In the grey period of “Normalisation” during the 1980s, the concerts of the ensemble Agon were a revelation. For isolated Czech listeners, that extraordinary ensemble opened up a window through which it was possible to hear compositions of the avant-garde from around the world. Three composers were behind the ensemble’s inception: Miroslav Pudlák, Petr Kofroň, and Martin Smolka. The latter is mainly associated by most of the Czech music loving public with the opera Nagano, which he composed on commission for the National Theatre in Prague, and for which he won the Alfréd Radok Award in 2004. However, Smolka’s music is heard more often abroad, and his compositions are commissioned by Europe’s most renowned ensembles and festivals.
This is also the case with Agnus Dei, which was commissioned by the radio choir in Stuttgart, which premiered the work on 14 July 2012. Martin Smolka conceived his Agnus Dei for two mixed choirs as a little Requiem for his father, the musicologist and composer Jaroslav Smolka (1933–2011). The author himself tells us about the composition’s sources of inspiration:
“What were the guideposts of my childhood? Bartók’s Mikrokosmos. Martinů’s Songs on Two Pages. At the piano, our father taught us all about music and accompanied our singing. His massive fingers were not completely agile, but all the more passionate was his love for unusually harmonic combinations and for intense, majestic operatic singing. That passion always wins out for a moment when we sing through the collection of Martinů songs and reach ‘Dievča umiralo’ (The Girl Was Dying). The children take a break, and papa sings until the window panes start vibrating: ‘...she still called out: In the hereafter, whose will you be, young fellows?’ I was always surprised at how energetic and gay the girl is while she is dying.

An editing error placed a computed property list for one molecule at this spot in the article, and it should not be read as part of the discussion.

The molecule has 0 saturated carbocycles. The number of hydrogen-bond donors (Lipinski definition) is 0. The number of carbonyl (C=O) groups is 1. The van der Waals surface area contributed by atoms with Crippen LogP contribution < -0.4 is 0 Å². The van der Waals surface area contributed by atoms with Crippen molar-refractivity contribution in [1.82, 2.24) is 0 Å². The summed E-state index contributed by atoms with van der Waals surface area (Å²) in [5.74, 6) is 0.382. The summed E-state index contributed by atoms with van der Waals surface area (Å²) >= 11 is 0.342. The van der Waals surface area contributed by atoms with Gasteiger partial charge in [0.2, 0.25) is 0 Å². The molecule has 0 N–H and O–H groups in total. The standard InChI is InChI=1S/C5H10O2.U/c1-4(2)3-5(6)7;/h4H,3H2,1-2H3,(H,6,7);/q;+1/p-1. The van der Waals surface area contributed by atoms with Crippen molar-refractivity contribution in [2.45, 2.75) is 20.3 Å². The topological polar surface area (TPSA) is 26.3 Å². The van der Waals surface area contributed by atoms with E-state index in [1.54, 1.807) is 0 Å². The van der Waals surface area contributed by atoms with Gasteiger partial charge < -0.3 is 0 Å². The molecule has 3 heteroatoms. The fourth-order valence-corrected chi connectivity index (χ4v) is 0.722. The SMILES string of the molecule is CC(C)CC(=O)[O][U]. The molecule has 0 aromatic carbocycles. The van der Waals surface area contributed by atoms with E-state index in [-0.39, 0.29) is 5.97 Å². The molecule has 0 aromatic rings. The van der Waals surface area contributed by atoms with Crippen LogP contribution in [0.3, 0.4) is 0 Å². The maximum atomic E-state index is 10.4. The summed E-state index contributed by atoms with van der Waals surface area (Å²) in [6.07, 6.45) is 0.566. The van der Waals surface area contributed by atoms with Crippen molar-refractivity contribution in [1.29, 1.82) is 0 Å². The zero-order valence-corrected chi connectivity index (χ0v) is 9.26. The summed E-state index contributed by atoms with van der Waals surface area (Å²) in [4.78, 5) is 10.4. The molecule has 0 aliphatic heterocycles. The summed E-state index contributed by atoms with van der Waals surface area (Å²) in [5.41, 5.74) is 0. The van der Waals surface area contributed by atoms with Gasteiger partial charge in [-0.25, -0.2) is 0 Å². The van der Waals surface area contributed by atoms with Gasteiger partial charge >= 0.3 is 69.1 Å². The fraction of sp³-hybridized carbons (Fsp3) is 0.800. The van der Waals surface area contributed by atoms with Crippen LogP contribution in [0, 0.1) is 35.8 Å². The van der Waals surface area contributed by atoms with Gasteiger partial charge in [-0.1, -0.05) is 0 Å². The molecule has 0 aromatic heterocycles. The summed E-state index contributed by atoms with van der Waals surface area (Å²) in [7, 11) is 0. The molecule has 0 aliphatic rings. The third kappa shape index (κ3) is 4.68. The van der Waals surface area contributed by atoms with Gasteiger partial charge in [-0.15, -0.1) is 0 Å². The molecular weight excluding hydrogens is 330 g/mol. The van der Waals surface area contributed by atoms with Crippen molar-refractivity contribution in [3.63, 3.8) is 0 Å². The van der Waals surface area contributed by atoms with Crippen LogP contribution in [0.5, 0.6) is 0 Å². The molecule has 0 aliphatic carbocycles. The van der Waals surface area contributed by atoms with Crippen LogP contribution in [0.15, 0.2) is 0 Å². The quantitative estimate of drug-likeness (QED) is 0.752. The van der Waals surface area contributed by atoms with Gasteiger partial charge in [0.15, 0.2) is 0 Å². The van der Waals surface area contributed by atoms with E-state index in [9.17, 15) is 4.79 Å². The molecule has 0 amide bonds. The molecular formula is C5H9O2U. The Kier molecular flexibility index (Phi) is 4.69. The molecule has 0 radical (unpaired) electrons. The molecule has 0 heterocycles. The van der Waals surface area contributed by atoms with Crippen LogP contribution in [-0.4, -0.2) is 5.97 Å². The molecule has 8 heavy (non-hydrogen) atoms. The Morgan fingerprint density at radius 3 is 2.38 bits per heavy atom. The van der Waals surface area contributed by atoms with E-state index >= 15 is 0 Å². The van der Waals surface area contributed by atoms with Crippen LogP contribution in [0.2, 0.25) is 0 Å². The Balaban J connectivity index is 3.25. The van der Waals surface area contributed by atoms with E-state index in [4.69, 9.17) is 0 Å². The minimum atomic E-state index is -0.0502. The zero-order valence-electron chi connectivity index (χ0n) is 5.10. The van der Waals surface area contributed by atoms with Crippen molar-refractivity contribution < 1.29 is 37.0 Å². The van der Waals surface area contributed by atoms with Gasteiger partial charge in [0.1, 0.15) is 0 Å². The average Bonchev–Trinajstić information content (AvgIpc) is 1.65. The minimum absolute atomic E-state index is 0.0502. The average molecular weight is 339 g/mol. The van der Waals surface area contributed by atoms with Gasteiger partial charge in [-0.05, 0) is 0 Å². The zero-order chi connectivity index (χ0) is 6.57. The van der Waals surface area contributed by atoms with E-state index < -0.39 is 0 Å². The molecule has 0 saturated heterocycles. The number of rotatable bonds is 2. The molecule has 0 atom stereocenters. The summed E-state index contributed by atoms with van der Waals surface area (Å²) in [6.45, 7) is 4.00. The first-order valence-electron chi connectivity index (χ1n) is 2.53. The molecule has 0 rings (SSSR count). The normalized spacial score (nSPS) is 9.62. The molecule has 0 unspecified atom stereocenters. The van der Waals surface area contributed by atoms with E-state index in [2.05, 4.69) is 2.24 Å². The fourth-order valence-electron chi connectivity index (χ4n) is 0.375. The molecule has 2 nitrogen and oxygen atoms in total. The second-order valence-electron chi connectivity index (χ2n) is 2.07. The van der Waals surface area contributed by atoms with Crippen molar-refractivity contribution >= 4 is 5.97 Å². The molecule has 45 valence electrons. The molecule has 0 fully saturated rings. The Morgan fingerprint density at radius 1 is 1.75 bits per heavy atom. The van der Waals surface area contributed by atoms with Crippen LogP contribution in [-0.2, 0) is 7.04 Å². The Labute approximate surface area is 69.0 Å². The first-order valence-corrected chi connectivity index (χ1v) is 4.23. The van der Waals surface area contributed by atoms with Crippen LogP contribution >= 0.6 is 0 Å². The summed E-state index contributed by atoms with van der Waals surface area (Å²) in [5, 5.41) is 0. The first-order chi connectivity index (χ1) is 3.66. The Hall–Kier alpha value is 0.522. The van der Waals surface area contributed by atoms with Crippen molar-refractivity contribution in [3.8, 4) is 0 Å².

Everyone in Prague’s musical community knew Jaroslav Smolka. Music history at the Academy of Performing Arts, musical books and dictionaries, producing gramophone records, reviews; he was everywhere and could not be overlooked. Wherever he went, dates, key signatures, opus number, themes of compositions, contexts, and anecdotes just poured out of his head. When he departed for the hereafter ten years ago, I spontaneously began setting the Agnus Dei from the Requiem to music. And something from those guideposts from childhood has stayed with me. From Bartók there are the narrow canons, the friction of seconds, and the simultaneous sounding of major and minor. From Martinů there are quotes of unusual harmonic combinations along with the tune about dying. Incidentally, that melody is in the ‘Podhale mode’, which has an augmented or Lydian fourth degree, but also a lowered seventh degree. It could be said to mirror the 8th through the 14th tones of the overtone series, so it truly has its roots in nature.
‘Lamb of God, Who takest away the sins of the world, grant them eternal rest. May light eternal shine upon them, amen.’ In the Latin text, the word ‘eternal’ is even present in two synonyms: ‘aeternam’ and ‘sempiternam’.”